The family of paralyzed motorcyclist Rich Fletcher is now speaking out in support of motorcycle awareness and safety on the road.
An incident in Oakland earlier this month has left Rich Fletcher changed forever, after an apparently angry driver rammed Fletcher as he was riding his motorcycle. Fletcher was traveling westbound at approximately 60 miles per hour approaching the Caldecott tunnel, when he was struck, and was apparently hit at a much higher speed than he was traveling. His family still doesn’t understand how he could have survived the accident.
“He said as soon as he got hit, on impact, he knew his back was broken because he couldn’t flail in the air. And, once Rich hit the ground, he tried to get away however he couldnot move. He couldn’t crawl away,” said Alex Fletcher, Rich’s daughter.
The driver Alcairo who hit Fletcher fled from the scene but was later caught by California Highway Patrol, who shot Alcairo.
Fletcher is now paralyzed, and was in critical condition following the motorcycle collision.
“I’m only thinking why him, you know, like, it could’ve been anybody else and it had to be my dad. I don’t know. I don’t understand,” said the victim’s son Jake Fletcher.
Friends of Rich Fletcher have set up a website to help with his hospital and recovery expenses.
As a San Francisco motorcycle accident attorney and as a motorcyclist myself, this type of story sends chills down my spine. I know that car drivers and truck drivers often don’t like bikers, and I know that other motorists get jealous when we lane share, and I know that sometimes they even get angry and enraged. But how angry does a driver have to get before he intentionally rams a motorcycle rider on the freeway? If a driver hits a biker, he knows that this will cause serious injuries, so this story involving Mr. Fletcher and Mr. Alcairo is not about a motorcycle accident, but about an attack, plain and simple. This is assault and battery, not an accident. And if a driver hits someone and flees the scene, that driver is certainly increasing the risk that the collision will cause worse injuries, if not the death of the person left behind. On this day on Highway 24, it was most likely that another motorist would see Mr. Fletcher and call 911, however how cold do you have to be to leave an injured person on the freeway? And what if another driver did not see Mr. Fletcher and ran him over? This kind of bad conduct is thankfully very rare.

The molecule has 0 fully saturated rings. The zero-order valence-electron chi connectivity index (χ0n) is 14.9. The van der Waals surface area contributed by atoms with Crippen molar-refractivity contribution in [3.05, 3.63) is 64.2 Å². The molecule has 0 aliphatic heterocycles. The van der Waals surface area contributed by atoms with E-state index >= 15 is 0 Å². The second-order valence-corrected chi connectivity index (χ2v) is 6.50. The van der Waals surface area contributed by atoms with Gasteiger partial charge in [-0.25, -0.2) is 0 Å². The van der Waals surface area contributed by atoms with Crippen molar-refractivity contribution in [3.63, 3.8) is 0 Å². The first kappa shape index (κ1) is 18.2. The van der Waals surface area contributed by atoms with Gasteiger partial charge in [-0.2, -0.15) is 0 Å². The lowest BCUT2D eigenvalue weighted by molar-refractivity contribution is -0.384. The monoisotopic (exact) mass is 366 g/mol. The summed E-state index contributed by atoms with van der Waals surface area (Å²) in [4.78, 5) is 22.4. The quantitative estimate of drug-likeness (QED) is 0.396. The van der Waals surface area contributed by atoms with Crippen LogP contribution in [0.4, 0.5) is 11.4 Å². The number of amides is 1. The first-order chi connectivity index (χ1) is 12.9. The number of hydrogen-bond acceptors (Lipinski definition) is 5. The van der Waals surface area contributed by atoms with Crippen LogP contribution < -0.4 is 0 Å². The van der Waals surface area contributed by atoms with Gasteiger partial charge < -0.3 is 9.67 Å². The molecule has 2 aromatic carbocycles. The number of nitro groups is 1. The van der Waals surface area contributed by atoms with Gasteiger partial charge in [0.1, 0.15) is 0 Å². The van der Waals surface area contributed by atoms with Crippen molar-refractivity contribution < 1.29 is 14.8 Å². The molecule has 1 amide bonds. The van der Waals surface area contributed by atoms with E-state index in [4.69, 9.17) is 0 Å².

I normally reserve judgment on the conduct of motorists because the press cannot possibly gather all of the facts very early in the case and do so accurately. Still, in my opinion, if a driver leaves the scene of an injury crash, they deserve what is coming to them. Did this hit and run driver deserve to be shot? I really don’t know. The police don’t shoot just because someone flees the scene of a motorcycle crash. Does he deserve to be prosecuted for felonies stemming from this hit and run? Assuredly. But what good will prosecution of this hit and run driver do the Fletcher family? There is a fund for the victims of violent crime, and often that fund helps victims by compensating them for medical costs and some wage loss. However, it is the civil justice system which directly compensates the victim and his family. Only the civil justice system is available to compensate those harmed by the wrongful conduct of others for not only medical expenses but also for loss in the ability to earn a living and for pain and suffering damages. The Fletcher family should immediately retain a San Francisco or Oakland motorcycle accident attorney and look into the available insurance coverage. If the offending driver does not have adequate insurance, the Fletchers should explore their own uninsured or underinsured coverage in the hope of some compensation for these terrible injuries.
About the author: Claude Wyle is an aggressive advocate for San Francisco and Marin county motorcyclists. Claude has decades of experience representing those harmed by the wrongful conduct of others, and has fought to protect the rights of injured people throughout his legal career. Have an idea for a topic you’d like to see covered here? Feel free to contact him: firstname.lastname@example.org or visit www.ccwlawyers.com
Claude A. Wyle is a partner of Choulos Choulos, and Wyle, a San Francisco based law firm dedicated to representing clients who have been injured by the wrongful conduct of individuals, corporations, public entities, and businesses. Mr. Wyle also frequently sits as a Judge Pro Tem for the city and county of San Francisco.